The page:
What I have gathered from trawling the Net – riding Google – is that Dilip Gupta or Jhunu Jethamoshai as I called him, was a cinematographer in Bollywood between the 1930s & 1960s and was director of photography for Prem Patra (1962), Jab Pyar Kisise Hota Hai (1961), Dil Deke Dekho (1959), Madhumati (1958), Yahudi (1958), Gotoma the Buddha (1956), Biraj Bahu (1954), Deedar (1951), Street Singer (1938/I)... aka Saathi, Street Singer (1938/II)... aka Saathi (India: Hindi title) and Devdas (1935).
Dilip Gupta was my father’s favourite cousin and my father, who was younger, drew a lot of inspiration from him. I remember a couple of family events, where Jhunu Jetha was present and Baba taking great pains to create an opportunity for my sister and me to chat with him. By then, he was aged and showed a great deal of affection for us – unfortunately for me, it just did not occur to me to sit and chat with him about the past and his exciting work as one of the early great cinematographers in Bollywood. Of course, I do remember my father and mother fondly remembering Mr Gupta and his wife and the happy times that all of them had spent together in Mumbai way back in the early 1960s. My father, who was a skilled and creative photographer – drew a lot of inspiration from his Jhunuda and it was Jhunuda who had introduced my parents to the famous Bimal Roy and his wife in Mumbai.
Mr Roy, of course, is among Bollywood’s great directors of all times and his extraordinary career as a director also coincided with a Golden Age for Bengali talent in Bollywood. P.C. Barua, K.L. Saigal, Salil Chowdhury, S.D. Burman and even Ritwik Ghatak have all worked with Bimal Roy on various projects. He started his career in Bengal with New Theatres but later migrated to Mumbai where he was to first work with Bombay Talkies and later to set up his own production company. Some of the most famous songs from Bollywood are from his films, such as Suhana Safar Aur Yeh Mausam Haseen from Madhumati (1958) and Mora Gora Ang Lai Le from Bandini. Music for these films was composed by the two legends from Bengal - Salil Chowdhury and Sachin Deb Burman.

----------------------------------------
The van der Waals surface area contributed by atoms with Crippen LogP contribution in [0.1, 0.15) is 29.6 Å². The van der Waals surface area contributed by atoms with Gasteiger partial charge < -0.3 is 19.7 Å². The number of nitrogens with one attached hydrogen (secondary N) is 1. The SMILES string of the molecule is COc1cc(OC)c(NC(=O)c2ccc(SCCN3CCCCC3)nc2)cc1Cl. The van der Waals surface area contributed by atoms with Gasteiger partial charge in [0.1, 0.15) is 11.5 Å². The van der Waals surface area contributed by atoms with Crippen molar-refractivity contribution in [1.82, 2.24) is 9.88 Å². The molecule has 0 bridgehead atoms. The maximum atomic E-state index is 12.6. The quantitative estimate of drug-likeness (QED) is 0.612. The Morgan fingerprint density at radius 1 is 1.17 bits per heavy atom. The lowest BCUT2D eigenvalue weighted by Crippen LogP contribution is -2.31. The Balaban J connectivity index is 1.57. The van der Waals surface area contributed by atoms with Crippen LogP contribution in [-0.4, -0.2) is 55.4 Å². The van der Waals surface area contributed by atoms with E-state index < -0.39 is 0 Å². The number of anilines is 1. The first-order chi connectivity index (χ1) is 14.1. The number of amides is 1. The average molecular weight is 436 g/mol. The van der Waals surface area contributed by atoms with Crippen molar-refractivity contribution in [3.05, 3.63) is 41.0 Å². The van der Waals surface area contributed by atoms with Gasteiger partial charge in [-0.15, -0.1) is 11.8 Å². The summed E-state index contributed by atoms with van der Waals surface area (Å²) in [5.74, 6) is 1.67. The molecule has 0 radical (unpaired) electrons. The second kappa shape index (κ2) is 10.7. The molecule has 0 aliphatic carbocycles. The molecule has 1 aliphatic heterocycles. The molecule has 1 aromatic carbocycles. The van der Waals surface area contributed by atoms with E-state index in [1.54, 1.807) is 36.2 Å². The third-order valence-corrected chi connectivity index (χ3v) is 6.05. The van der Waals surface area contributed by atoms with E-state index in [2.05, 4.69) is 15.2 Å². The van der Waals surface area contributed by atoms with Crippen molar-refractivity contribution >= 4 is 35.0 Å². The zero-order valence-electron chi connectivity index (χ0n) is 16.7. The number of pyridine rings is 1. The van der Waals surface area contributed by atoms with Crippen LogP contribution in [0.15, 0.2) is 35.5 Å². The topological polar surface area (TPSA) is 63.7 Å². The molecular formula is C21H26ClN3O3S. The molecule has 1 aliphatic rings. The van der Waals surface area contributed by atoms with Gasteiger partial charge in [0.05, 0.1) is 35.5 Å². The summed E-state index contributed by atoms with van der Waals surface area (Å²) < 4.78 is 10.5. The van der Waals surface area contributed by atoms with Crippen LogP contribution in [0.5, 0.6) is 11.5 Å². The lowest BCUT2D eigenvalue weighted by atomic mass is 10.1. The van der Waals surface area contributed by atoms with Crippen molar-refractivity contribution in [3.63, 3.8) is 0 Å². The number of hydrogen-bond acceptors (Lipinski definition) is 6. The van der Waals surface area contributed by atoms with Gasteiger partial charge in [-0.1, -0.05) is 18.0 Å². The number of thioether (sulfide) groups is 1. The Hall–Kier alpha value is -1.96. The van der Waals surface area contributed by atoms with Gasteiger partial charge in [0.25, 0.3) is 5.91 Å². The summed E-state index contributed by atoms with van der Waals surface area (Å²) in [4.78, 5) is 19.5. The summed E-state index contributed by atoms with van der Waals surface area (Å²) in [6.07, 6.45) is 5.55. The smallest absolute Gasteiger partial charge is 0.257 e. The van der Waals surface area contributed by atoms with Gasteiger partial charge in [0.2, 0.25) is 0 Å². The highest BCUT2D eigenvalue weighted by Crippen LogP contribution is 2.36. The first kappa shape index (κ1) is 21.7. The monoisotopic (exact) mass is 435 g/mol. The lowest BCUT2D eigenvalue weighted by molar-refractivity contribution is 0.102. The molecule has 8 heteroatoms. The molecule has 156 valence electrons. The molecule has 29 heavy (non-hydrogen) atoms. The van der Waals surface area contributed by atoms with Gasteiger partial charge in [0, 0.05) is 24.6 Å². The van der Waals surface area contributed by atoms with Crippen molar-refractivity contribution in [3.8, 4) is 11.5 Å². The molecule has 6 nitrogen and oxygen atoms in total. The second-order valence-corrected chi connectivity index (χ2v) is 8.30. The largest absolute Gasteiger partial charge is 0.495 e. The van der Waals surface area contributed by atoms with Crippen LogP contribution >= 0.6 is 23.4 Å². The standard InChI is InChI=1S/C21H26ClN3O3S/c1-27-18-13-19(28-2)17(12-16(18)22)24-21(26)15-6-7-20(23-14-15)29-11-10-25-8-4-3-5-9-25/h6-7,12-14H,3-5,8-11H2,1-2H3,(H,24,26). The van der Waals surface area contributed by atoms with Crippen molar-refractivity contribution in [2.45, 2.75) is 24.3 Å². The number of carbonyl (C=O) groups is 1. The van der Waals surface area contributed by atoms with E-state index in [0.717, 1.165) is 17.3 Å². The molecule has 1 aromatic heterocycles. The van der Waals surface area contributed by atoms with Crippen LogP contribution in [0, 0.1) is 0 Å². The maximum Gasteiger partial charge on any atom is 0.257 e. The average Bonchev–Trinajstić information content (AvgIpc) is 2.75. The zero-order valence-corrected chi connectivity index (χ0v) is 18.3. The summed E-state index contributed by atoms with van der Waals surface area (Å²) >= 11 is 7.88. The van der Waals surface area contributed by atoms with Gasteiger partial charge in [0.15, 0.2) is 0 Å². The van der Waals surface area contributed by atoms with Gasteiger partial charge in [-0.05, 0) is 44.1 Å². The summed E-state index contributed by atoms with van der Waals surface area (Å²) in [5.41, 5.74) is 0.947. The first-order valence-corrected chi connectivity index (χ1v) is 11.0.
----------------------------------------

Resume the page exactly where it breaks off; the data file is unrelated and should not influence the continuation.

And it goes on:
Coming back to Dilip Gupta – I do remember an occasion when he had visited my grandparents’ home in Kolkata and had talked about a film that he was shooting on the life of Thakur Ramakrishna – the famous religious and spiritual leader of Bengal – whose teachings greatly inspired him. Since I was very young at that time, I didn’t have the slightest interest in asking him details about his work – again I look upon that as a huge lost opportunity. By then, he had retired from full-time work and was on a vacation in Kolkata from Mumbai. He along with his wife had spent quite a few hours with my grandparents on that occasion and it would have been the ideal time to talk to him about his work.
I also remember another occasion when I had met him – I don’t remember where this was – along with my father. The two of them had chatted about Jhunu-Jetha’s recent visit to LA, where he had spent a nostalgic vacation amidst memories of the time when he had gone there as a young student of the techniques of film-making. Again – had I listened their chat with a greater degree of attention, I’d probably have got a better understanding of the world of LA than I was to later get from my own visit to Universal Studios – excited at being at the Mecca of Hollywood, all by myself. In fact, my sister, with her artistic sensibilities has probably had far richer interaction with Jhunu-Jetha than me – she’s even visited him at his Mumbai home and had a glimpse of the Dark Lady – his Filmfare award for Madhumati!
I’ve heard from family members that one of Dilip Gupta’s daughters – my cousin – is now working at putting together a book on him with articles contributed by Hollywood greats such as Dilip Kumar and other material that she has with her on her father. I wish her all the best with this project and look forward to its completion.